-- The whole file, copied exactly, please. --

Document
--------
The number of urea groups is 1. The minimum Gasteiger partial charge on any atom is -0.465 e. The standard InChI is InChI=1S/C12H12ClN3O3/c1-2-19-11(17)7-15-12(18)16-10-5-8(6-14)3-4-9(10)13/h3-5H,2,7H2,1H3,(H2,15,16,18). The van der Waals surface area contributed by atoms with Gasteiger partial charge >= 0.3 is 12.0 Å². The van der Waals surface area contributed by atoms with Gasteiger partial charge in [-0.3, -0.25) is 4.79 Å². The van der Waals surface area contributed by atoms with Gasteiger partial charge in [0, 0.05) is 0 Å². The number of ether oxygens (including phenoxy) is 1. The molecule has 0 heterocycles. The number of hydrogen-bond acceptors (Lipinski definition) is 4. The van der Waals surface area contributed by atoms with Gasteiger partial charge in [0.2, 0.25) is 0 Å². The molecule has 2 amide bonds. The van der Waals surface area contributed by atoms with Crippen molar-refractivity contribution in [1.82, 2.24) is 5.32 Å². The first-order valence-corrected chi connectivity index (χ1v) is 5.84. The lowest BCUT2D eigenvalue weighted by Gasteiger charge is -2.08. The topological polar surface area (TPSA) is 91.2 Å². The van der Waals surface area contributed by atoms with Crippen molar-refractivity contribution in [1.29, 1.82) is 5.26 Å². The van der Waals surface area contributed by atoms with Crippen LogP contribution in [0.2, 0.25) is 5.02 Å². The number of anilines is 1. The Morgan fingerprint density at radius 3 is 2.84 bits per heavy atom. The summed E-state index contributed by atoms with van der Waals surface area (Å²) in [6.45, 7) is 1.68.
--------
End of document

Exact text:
The number of urea groups is 1. The minimum Gasteiger partial charge on any atom is -0.465 e. The standard InChI is InChI=1S/C12H12ClN3O3/c1-2-19-11(17)7-15-12(18)16-10-5-8(6-14)3-4-9(10)13/h3-5H,2,7H2,1H3,(H2,15,16,18). The van der Waals surface area contributed by atoms with Gasteiger partial charge >= 0.3 is 12.0 Å². The van der Waals surface area contributed by atoms with Gasteiger partial charge in [-0.3, -0.25) is 4.79 Å². The van der Waals surface area contributed by atoms with Gasteiger partial charge in [0, 0.05) is 0 Å². The number of ether oxygens (including phenoxy) is 1. The molecule has 0 heterocycles. The number of hydrogen-bond acceptors (Lipinski definition) is 4. The van der Waals surface area contributed by atoms with Gasteiger partial charge in [0.2, 0.25) is 0 Å². The molecule has 2 amide bonds. The van der Waals surface area contributed by atoms with Crippen molar-refractivity contribution in [1.82, 2.24) is 5.32 Å². The first-order valence-corrected chi connectivity index (χ1v) is 5.84. The lowest BCUT2D eigenvalue weighted by Gasteiger charge is -2.08. The topological polar surface area (TPSA) is 91.2 Å². The van der Waals surface area contributed by atoms with Crippen molar-refractivity contribution in [1.29, 1.82) is 5.26 Å². The van der Waals surface area contributed by atoms with Crippen LogP contribution in [0.2, 0.25) is 5.02 Å². The number of anilines is 1. The Morgan fingerprint density at radius 3 is 2.84 bits per heavy atom. The summed E-state index contributed by atoms with van der Waals surface area (Å²) in [6.45, 7) is 1.68.